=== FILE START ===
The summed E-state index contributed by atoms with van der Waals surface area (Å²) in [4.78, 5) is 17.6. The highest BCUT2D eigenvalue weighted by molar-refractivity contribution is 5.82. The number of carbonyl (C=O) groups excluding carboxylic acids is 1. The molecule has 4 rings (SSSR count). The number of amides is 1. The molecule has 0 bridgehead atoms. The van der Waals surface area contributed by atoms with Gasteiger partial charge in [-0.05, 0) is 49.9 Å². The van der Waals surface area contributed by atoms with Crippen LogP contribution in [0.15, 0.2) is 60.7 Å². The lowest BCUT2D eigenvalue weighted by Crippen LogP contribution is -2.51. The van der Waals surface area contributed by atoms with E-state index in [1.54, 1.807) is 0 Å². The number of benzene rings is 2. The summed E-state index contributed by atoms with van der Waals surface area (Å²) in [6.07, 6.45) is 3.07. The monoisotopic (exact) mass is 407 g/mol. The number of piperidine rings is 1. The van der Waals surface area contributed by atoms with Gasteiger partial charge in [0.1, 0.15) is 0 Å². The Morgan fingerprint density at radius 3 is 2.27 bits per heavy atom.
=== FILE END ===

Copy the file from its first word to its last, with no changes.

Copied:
The summed E-state index contributed by atoms with van der Waals surface area (Å²) in [4.78, 5) is 17.6. The highest BCUT2D eigenvalue weighted by molar-refractivity contribution is 5.82. The number of carbonyl (C=O) groups excluding carboxylic acids is 1. The molecule has 4 rings (SSSR count). The number of amides is 1. The molecule has 0 bridgehead atoms. The van der Waals surface area contributed by atoms with Gasteiger partial charge in [-0.05, 0) is 49.9 Å². The van der Waals surface area contributed by atoms with Crippen LogP contribution in [0.15, 0.2) is 60.7 Å². The lowest BCUT2D eigenvalue weighted by Crippen LogP contribution is -2.51. The van der Waals surface area contributed by atoms with E-state index in [1.54, 1.807) is 0 Å². The number of benzene rings is 2. The summed E-state index contributed by atoms with van der Waals surface area (Å²) in [6.07, 6.45) is 3.07. The monoisotopic (exact) mass is 407 g/mol. The number of piperidine rings is 1. The van der Waals surface area contributed by atoms with Gasteiger partial charge in [0.1, 0.15) is 0 Å². The Morgan fingerprint density at radius 3 is 2.27 bits per heavy atom.